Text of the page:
The customs agent in Chicago was a ruddy and beefy man who wore a tag with his last name, which seemed to be constructed entirely with the last four letters of the alphabet, with one or two vowels thrown in as gesture of mercy for those foolhardy enough to try to pronounce it. He looked closely at our passports and our green cards, which were actually made of laminated greenish plastic, and asked “Do you speak English?”. All four of us answered “Yes” in unison, better to be safe. He chuckled, “I was only asking your father, but good enough anyway”. He closed our passports and remarked “I have been working this for 20 years since I left the Army, and I liked it more when the passports said ‘Egypt’. Welcome to America”. It all seemed too easy. My father’s first act on leaving the customs area was to buy a copy of the New York Times. There was no news of Egypt or the region, beyond a report about fighting between the Lebanese Army and the PLO. My father remarked with mock amusement that there was also no column from Mohammed Hassanein Heikal. Later I would try to decipher the editorial page on the flight to Salt Lake City, but got no further than the first paragraph of a column by James Reston about the thirtieth anniversary of World War II.
Cousin N. and her husband P. were waiting for us outside customs. Their son A., a toddler, ran around them in circles. N. held the newly born K. My mother fussed over the children and N. seemed overjoyed to see us. P. and I both held back, likely for very different reasons. What struck me about them was their clothing. It was a hot day in Chicago and they were dressed in standard late 1960s academic attire, T-shirts, jeans and sandals. I felt hope that soon I might look like that. The signifiers of assimilation are limited to the senses. I knew I will never speak without an accent, and would soon find out that it will also be impossible to master American idioms. Every time I had mastered some, a new one cropped up. But if I can’t sound like them, I could at least try to look like them. The trouble was that the American tribe of that time was bewilderingly diverse. “Them” dressed in all sorts of manners meant to arouse all sorts of reactions. In the end I was never able to dress “like” Americans for I never found out how Americans dress anyway. There were a few cardinal rules to follow. No male of Middle Eastern extraction should wear slippers in public. Another rule was never to be the most formally dressed man in any party. I cringed when my father attended backyard barbecues in a casual blazer and a tie. It took me the better part of a quarter century to convince him that Polo shirts are not for savages. I once bumped into Edward Said on Morningside Heights on a hot Sunday morning. He was dressed to the nines, except for a tie. His entire manner was very elegant, and very foreign. That was certainly another rule to observe; never try to look like an elegant foreigner. But beyond these and a few other rules, there seemed to be no rules, neither to obey nor to break. In any case, I was soon to discover that men dress to please their superiors, or their women. “You are not going out with me looking like that”, was the only cardinal rule in the end. Eventually you become an American when you can dress down without feeling shabby or out of place. The place of exile is inside the clothing, unless they mysteriously fit.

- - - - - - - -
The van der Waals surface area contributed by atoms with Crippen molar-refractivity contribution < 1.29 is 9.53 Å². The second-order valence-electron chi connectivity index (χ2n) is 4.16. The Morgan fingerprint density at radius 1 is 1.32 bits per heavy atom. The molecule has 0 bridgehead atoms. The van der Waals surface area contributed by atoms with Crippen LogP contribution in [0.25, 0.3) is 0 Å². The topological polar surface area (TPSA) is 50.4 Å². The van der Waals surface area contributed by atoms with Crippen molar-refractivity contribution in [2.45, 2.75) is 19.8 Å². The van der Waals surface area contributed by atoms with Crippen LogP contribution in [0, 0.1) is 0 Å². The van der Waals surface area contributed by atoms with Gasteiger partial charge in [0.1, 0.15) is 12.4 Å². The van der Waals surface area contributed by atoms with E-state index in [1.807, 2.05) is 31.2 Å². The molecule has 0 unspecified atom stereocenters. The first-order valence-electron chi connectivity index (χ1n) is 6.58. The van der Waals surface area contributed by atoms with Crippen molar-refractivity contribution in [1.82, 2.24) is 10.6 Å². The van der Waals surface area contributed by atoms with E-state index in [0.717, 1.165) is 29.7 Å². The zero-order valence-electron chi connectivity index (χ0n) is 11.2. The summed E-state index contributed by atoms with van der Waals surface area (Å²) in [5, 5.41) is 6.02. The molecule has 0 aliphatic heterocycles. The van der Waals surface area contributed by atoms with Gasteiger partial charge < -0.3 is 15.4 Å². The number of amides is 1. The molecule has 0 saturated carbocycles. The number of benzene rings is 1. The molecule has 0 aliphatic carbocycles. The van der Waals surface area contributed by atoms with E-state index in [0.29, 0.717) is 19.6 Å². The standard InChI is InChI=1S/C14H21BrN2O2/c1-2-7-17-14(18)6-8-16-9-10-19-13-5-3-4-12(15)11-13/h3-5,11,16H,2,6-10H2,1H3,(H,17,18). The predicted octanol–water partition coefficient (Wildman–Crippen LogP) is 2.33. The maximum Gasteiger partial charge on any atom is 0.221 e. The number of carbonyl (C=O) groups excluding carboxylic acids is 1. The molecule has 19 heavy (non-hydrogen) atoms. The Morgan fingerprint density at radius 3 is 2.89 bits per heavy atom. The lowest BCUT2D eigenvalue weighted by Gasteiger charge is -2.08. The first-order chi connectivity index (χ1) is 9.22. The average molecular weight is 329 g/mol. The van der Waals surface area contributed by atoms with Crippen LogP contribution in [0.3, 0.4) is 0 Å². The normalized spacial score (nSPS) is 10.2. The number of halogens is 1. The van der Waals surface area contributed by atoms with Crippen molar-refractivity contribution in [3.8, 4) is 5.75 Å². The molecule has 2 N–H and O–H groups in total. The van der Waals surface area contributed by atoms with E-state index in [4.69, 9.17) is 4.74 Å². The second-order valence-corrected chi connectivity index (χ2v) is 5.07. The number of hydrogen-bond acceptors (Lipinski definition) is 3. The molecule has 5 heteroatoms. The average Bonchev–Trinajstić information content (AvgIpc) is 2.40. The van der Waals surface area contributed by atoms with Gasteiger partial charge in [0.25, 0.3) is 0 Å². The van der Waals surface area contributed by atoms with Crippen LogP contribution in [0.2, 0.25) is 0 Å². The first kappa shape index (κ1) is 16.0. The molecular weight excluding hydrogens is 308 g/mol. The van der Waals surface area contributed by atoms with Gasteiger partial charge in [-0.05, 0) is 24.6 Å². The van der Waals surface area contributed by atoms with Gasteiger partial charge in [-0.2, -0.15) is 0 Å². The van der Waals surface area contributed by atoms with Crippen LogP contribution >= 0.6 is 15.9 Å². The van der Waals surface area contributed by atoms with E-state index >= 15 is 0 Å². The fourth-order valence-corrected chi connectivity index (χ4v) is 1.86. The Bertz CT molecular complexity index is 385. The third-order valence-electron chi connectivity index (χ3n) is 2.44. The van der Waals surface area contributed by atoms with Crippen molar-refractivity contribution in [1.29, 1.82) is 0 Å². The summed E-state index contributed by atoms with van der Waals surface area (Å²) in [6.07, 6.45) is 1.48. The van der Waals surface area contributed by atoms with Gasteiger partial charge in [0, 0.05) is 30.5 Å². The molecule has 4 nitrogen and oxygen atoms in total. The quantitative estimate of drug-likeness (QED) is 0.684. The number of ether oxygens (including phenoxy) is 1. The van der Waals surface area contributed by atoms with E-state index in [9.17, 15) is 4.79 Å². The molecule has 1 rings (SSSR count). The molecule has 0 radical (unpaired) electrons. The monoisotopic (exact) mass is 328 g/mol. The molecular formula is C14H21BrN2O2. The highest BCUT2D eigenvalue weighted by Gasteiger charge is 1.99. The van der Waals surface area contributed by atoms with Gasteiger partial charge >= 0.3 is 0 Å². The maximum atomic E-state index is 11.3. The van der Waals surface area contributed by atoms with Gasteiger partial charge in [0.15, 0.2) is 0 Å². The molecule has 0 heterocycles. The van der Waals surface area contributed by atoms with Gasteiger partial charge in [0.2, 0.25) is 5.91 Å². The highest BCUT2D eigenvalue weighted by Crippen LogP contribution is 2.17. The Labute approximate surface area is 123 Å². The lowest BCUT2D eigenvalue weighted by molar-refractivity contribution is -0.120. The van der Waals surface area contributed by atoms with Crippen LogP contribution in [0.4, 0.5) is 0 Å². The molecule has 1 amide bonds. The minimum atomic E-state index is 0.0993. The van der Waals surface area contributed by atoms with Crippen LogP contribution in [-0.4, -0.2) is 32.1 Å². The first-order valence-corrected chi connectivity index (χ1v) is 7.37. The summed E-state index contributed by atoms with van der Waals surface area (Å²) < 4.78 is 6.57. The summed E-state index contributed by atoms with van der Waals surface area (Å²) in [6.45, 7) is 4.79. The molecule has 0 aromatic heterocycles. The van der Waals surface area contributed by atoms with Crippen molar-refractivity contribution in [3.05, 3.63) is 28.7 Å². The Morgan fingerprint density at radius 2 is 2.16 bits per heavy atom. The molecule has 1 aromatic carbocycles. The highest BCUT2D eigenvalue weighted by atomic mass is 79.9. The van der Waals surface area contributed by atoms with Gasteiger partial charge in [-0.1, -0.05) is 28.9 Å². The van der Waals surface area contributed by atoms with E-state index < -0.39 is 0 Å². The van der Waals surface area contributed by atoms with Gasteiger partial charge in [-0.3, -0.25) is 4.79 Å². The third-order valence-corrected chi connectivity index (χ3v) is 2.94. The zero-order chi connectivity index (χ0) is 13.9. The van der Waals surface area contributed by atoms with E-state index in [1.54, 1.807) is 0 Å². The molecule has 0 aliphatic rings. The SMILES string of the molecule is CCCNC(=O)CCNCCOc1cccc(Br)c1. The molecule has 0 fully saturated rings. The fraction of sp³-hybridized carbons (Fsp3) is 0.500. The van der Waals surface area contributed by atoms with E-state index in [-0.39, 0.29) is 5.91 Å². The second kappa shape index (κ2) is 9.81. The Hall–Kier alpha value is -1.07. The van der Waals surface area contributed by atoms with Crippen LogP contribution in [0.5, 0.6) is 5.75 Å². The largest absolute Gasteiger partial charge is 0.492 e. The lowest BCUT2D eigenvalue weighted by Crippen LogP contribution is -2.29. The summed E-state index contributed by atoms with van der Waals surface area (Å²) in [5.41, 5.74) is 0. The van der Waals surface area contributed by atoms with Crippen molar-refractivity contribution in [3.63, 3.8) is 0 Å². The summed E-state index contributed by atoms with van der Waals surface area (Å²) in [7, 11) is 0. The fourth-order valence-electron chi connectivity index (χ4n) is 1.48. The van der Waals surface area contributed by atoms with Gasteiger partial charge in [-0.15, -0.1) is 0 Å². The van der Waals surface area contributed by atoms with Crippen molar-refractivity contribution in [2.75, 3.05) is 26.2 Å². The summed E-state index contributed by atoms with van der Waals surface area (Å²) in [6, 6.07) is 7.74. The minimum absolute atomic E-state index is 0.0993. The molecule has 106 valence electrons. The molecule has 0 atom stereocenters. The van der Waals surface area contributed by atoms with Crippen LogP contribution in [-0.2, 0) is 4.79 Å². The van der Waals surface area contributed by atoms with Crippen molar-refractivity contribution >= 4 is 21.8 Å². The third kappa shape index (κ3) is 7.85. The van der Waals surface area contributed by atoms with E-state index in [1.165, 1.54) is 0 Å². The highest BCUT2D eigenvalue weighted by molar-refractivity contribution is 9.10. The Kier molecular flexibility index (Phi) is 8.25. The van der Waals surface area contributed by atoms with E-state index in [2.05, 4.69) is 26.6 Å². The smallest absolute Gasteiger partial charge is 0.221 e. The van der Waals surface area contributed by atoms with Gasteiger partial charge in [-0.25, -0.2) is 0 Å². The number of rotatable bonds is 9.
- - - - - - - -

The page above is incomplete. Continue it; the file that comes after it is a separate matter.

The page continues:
Salt Lake City on the eve of Labor Day 1969 had a wholesome squareness. America at large was in turmoil, simultaneously landing on the Moon and getting mired in the mud of Woodstock, but Salt Lake stayed a few years back. It was not provincial at all. The American prosperity allowed the LDS (Mormon) Church to send missions abroad after World War II. In that relatively small city one could find many who lived abroad for extended periods, in places as varied as Kenya and Ecuador, Australia and Thailand, Japan and Germany. The seemingly odd thing was that many ventured outside the country, but rarely to the larger cities, such as New York. Those places seemed odd and far away. The headlines from them came by way of the three major networks and the national papers. The New Times noted that on Labor day Flint Michigan was prosperous and distancing itself from liberalism. There was no hint that half a century later it would be as decrepit and shabby as Boulaq or Imbaba. The network news warned of upcoming campus violence and eulogized a famous boxer who died in a plane crash. But it was not the specific news items that impressed me, rather it was the lack of any exhortation on part of the news anchors.
The dry heat of the valley reminded me of Egypt, but the city was lush and clean, scrubbed down to the last gutter. There was an orderliness that left a taste of loneliness in anyone used to the cacophony of Cairo. I could not sleep on the first night. I listened to the outside noises, none of which were made by humans. It was a natural and cacophonous symphony. I was told that the croaking noise was of tree frogs. Trying to sleep in a bed adjacent to the window, and the trees just outside, made me wake up in alarm at the prospect of peeping frogs. I woke up several times, and on one occasion went downstairs to eat a bite. I decided to try Peanut Butter, Skippy was the most cheerful name in the refrigerator. But I did not know how to eat it. I scooped a big spoon into my mouth and suddenly felt as if a cement truck had dumped its load into my throat. I frantically tried to get some water, but realized that I had no idea where the glasses were stored. The faucet was low and I simply scooped the water into my mouth. With my face and chest wet, I cast about for milk. There was only one unopened carton, stubborn and inscrutable. One side had “Open” helpfully printed, but gave no instruction as to how to do it. I gave up on milk. Next I found a jar of Velveeta Cheese, which seemed indistinguishable from Peanut Butter except for the color. I decided to leave well enough alone. As I headed back upstairs I heard a rattle outside. Opening the back door I came face to face with a raccoon outside the screen door. She calmly took my measure and walked away with two little raccoons hurrying behind her. I imagined her mumbling “Welcome to America, idiot”. I slipped back into bed wondering how many firsts still await in this country of wonders, the land where the Wild Things roam.
— Maged Atiya
From “Tales of Immigration”